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Answering PIPE FAQs with Joshua D. Brinen

May 12, 2022 | Securities

What is a PIPE?

A PIPE is the unregistered sale of securities to select investors. Usually accredited investors of the shares of a public entity. Shares sold in a PIPE may not be freely traded immediately after purchase. The shares sold in a PIPE may need to either be held for a minimum period under Rule 144 or may be registered in a subsequent registration statement.

What is a registration statement?

A registration statement is a form filed with the Securities and Exchange Commission. A registration statement registers certain securities with the Commission. Registered securities may be traded without an exemption from registration. In the context of a PIPE, a registration statement is expressly designed to register the shares purchased in the PIPE. Those registered shares in the hands of the accredited investors may then be traded publicly or privately without an exemption from registration.

What documents do I need to sell in a PIPE?

A PIPE is the unregistered sale of securities to accredited investors. In order to sell under a PIPE, we would recommend that you have a private placement memorandum. A private placement memorandum will detail the business of the company, what is being offered, and the risks that the accredited investor may be subject to in the purchase of the unregistered securities. In addition to the private placement memorandum or PPM, you will need a subscription agreement.

A subscription agreement is a bundle of documents that allows a potential investor to purchase or subscribe to the PIPE. Part of that subscription agreement will be a securities purchase agreement. The securities purchase agreement is the agreement that transfers and exchanges money for the shares or securities. In addition, you will need an investor questionnaire. An investor questionnaire is a document by which the accredited investor describes how they are accredited. An accredited investor is a standard set forth by the Securities and Exchange Commission and is updated periodically.

Being an accredited investor basically means that you can suffer the risk of complete loss of the investment. In addition to the subscription agreement, the Securities Purchase Agreement, and the investor questionnaire, you may be subject to anti-money laundering requirements, which would require you to prove where the money was obtained to purchase the securities. There will also be other possible agreements, including a warrant agreement, possibly a registration rights agreement, and possibly operating agreements or shareholder agreements.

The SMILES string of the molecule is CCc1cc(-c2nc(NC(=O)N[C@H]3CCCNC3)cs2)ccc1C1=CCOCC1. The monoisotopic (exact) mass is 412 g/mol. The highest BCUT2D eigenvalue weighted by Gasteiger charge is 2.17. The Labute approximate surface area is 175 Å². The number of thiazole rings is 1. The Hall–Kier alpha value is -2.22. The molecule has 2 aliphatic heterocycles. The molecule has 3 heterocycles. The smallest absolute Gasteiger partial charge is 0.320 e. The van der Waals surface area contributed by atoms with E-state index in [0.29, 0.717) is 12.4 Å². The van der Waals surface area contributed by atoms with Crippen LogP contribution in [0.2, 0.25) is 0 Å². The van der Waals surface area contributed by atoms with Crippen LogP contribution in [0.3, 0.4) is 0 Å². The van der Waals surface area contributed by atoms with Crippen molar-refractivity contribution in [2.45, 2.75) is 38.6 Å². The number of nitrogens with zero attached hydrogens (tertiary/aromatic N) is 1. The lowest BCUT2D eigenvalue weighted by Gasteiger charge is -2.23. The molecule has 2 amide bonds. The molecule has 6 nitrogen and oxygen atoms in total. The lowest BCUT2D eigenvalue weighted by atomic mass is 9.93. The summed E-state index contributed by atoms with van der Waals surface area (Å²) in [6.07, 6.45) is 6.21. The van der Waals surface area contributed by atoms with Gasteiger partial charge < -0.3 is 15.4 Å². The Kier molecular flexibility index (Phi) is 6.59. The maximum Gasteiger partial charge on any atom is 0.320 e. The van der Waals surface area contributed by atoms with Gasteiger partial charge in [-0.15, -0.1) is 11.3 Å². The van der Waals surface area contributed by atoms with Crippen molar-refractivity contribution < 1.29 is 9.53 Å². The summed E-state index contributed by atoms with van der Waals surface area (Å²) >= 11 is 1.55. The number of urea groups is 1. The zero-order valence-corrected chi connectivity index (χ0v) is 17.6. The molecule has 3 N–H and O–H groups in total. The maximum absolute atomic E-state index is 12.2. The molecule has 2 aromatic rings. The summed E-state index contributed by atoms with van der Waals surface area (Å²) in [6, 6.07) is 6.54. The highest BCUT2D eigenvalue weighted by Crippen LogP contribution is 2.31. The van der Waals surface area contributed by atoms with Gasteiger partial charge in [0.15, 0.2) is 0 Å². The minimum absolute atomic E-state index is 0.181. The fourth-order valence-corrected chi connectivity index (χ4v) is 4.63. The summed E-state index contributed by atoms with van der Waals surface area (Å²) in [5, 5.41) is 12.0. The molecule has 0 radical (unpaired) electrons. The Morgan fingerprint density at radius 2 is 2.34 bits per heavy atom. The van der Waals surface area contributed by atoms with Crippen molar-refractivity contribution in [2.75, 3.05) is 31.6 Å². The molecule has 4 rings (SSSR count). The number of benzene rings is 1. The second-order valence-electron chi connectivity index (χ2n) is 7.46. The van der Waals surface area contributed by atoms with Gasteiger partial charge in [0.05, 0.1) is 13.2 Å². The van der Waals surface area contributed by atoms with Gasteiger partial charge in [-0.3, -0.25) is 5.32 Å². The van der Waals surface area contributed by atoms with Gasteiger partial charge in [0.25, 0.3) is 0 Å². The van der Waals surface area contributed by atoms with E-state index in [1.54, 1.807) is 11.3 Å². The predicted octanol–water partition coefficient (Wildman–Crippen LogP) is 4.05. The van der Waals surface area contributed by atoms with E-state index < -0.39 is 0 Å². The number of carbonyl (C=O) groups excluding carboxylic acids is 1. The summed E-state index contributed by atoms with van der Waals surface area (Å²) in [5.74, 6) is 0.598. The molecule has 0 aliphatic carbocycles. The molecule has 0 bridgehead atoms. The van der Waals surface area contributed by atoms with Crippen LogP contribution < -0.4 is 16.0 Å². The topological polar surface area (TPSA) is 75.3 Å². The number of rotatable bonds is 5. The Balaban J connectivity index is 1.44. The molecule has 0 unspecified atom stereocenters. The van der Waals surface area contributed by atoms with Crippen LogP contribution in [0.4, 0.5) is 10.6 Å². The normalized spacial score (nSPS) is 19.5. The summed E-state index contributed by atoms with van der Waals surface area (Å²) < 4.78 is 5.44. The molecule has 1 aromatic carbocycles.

What is a Registration Rights Agreement?

A registration rights agreement is often entered into between the accredited investor in a PIPE and the company. Registration rights agreements ensure that the accredited investor will be able to have the securities purchased under the PIPE registered with the Securities and Exchange Commission. The company has the primary responsibility to file that registration statement. Registration rights agreements come in two flavors. The first flavor is a tag-along agreement. A tag-along registration rights agreement allows an accredited investor to tag along on a subsequently filed registration statement. A drag-along registration rights agreement allows an accredited investor to force the company to file a registration statement to register the securities purchased in the PIPE.

What do I need to file with the SEC to register a PIPE?

A private investment and public entity is not registered with the Securities and Exchange Commission. However, as an unregistered sale of securities, it is advisable for the company to file a Reg D filing with the Securities and Exchange Commission, a Reg D filing would be in the form of Form D. It is available on the SEC’s website and you can file it online.

Contact a Skilled Securities Attorney

Brinen & Associates advises clients regarding their options and remedies for a wide variety of securities matters. Call (212) 330-8151 or send us a message to schedule a consultation. 


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I formerly worked as a satellite employee from my home state of New Jersey. I ended my employment with my former employer in 2016. In 2018, I was sued by my former employer for $1.1 million in Illinois State Court. I was referred to Brinen & Associates, LLC by a friend who is a client of the firm. Brinen & Associates, LLC came highly recommended. I contacted Joshua Brinen and then had a consultation at his office with his colleague Mark White. Together, Messrs. Brinen and White explained my options...

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